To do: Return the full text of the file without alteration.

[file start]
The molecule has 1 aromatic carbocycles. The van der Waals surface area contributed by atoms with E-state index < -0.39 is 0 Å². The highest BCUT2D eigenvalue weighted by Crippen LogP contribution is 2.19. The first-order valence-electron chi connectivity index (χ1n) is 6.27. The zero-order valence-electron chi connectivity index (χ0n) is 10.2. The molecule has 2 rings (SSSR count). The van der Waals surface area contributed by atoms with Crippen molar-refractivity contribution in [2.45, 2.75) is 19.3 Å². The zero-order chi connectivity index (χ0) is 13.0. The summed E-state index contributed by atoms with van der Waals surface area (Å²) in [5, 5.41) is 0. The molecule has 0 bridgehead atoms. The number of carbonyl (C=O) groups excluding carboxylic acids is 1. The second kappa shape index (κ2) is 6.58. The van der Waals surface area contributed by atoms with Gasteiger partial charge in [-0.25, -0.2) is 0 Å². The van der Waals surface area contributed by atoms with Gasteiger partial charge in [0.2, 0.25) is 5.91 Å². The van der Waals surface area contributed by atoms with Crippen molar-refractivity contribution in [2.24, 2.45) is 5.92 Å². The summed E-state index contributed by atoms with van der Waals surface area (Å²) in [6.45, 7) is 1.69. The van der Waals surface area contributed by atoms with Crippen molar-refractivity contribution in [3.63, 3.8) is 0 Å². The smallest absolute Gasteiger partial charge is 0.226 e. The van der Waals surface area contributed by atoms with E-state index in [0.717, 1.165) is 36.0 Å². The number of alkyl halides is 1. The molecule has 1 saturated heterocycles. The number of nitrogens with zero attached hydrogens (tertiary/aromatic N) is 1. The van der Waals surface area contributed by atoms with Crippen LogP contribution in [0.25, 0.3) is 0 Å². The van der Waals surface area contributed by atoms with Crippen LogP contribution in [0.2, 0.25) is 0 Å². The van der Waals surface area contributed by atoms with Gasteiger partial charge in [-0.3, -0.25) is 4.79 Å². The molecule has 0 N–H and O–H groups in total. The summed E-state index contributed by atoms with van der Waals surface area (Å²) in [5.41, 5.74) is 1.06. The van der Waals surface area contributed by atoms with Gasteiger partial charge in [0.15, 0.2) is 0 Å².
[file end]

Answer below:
The molecule has 1 aromatic carbocycles. The van der Waals surface area contributed by atoms with E-state index < -0.39 is 0 Å². The highest BCUT2D eigenvalue weighted by Crippen LogP contribution is 2.19. The first-order valence-electron chi connectivity index (χ1n) is 6.27. The zero-order valence-electron chi connectivity index (χ0n) is 10.2. The molecule has 2 rings (SSSR count). The van der Waals surface area contributed by atoms with Crippen molar-refractivity contribution in [2.45, 2.75) is 19.3 Å². The zero-order chi connectivity index (χ0) is 13.0. The summed E-state index contributed by atoms with van der Waals surface area (Å²) in [5, 5.41) is 0. The molecule has 0 bridgehead atoms. The number of carbonyl (C=O) groups excluding carboxylic acids is 1. The second kappa shape index (κ2) is 6.58. The van der Waals surface area contributed by atoms with Gasteiger partial charge in [-0.25, -0.2) is 0 Å². The van der Waals surface area contributed by atoms with Gasteiger partial charge in [0.2, 0.25) is 5.91 Å². The van der Waals surface area contributed by atoms with Crippen molar-refractivity contribution in [2.24, 2.45) is 5.92 Å². The summed E-state index contributed by atoms with van der Waals surface area (Å²) in [6.45, 7) is 1.69. The van der Waals surface area contributed by atoms with Crippen molar-refractivity contribution in [3.63, 3.8) is 0 Å². The smallest absolute Gasteiger partial charge is 0.226 e. The van der Waals surface area contributed by atoms with E-state index in [0.717, 1.165) is 36.0 Å². The number of alkyl halides is 1. The molecule has 1 saturated heterocycles. The number of nitrogens with zero attached hydrogens (tertiary/aromatic N) is 1. The van der Waals surface area contributed by atoms with Crippen LogP contribution in [0.25, 0.3) is 0 Å². The van der Waals surface area contributed by atoms with Crippen LogP contribution in [0.2, 0.25) is 0 Å². The van der Waals surface area contributed by atoms with Gasteiger partial charge in [-0.3, -0.25) is 4.79 Å². The molecule has 0 N–H and O–H groups in total. The summed E-state index contributed by atoms with van der Waals surface area (Å²) in [5.41, 5.74) is 1.06. The van der Waals surface area contributed by atoms with Gasteiger partial charge in [0.15, 0.2) is 0 Å².